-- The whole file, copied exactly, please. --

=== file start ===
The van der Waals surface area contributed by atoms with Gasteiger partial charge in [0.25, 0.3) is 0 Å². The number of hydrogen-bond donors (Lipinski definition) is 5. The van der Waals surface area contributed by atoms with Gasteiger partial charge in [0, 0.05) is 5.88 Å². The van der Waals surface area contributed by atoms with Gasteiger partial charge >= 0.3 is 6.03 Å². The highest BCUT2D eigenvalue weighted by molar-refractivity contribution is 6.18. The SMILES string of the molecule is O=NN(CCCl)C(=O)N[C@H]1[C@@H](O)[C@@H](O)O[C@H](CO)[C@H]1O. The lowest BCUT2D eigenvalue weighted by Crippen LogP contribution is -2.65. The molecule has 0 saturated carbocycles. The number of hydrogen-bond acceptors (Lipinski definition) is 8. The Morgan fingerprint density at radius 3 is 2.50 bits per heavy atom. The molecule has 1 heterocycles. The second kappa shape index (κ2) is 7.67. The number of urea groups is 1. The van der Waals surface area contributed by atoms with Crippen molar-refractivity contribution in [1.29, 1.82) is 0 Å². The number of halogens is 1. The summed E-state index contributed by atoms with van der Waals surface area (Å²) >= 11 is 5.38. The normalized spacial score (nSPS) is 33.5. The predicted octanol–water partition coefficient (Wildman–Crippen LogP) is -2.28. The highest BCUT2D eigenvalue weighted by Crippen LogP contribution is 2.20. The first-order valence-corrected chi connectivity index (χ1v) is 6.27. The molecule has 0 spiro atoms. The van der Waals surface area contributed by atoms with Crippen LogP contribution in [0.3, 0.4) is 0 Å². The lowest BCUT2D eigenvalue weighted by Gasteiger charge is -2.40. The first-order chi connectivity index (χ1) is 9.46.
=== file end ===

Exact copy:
The van der Waals surface area contributed by atoms with Gasteiger partial charge in [0.25, 0.3) is 0 Å². The number of hydrogen-bond donors (Lipinski definition) is 5. The van der Waals surface area contributed by atoms with Gasteiger partial charge in [0, 0.05) is 5.88 Å². The van der Waals surface area contributed by atoms with Gasteiger partial charge >= 0.3 is 6.03 Å². The highest BCUT2D eigenvalue weighted by molar-refractivity contribution is 6.18. The SMILES string of the molecule is O=NN(CCCl)C(=O)N[C@H]1[C@@H](O)[C@@H](O)O[C@H](CO)[C@H]1O. The lowest BCUT2D eigenvalue weighted by Crippen LogP contribution is -2.65. The molecule has 0 saturated carbocycles. The number of hydrogen-bond acceptors (Lipinski definition) is 8. The Morgan fingerprint density at radius 3 is 2.50 bits per heavy atom. The molecule has 1 heterocycles. The second kappa shape index (κ2) is 7.67. The number of urea groups is 1. The van der Waals surface area contributed by atoms with Crippen molar-refractivity contribution in [1.29, 1.82) is 0 Å². The number of halogens is 1. The summed E-state index contributed by atoms with van der Waals surface area (Å²) >= 11 is 5.38. The normalized spacial score (nSPS) is 33.5. The predicted octanol–water partition coefficient (Wildman–Crippen LogP) is -2.28. The highest BCUT2D eigenvalue weighted by Crippen LogP contribution is 2.20. The first-order valence-corrected chi connectivity index (χ1v) is 6.27. The molecule has 0 spiro atoms. The van der Waals surface area contributed by atoms with Crippen LogP contribution in [0.3, 0.4) is 0 Å². The lowest BCUT2D eigenvalue weighted by Gasteiger charge is -2.40. The first-order chi connectivity index (χ1) is 9.46.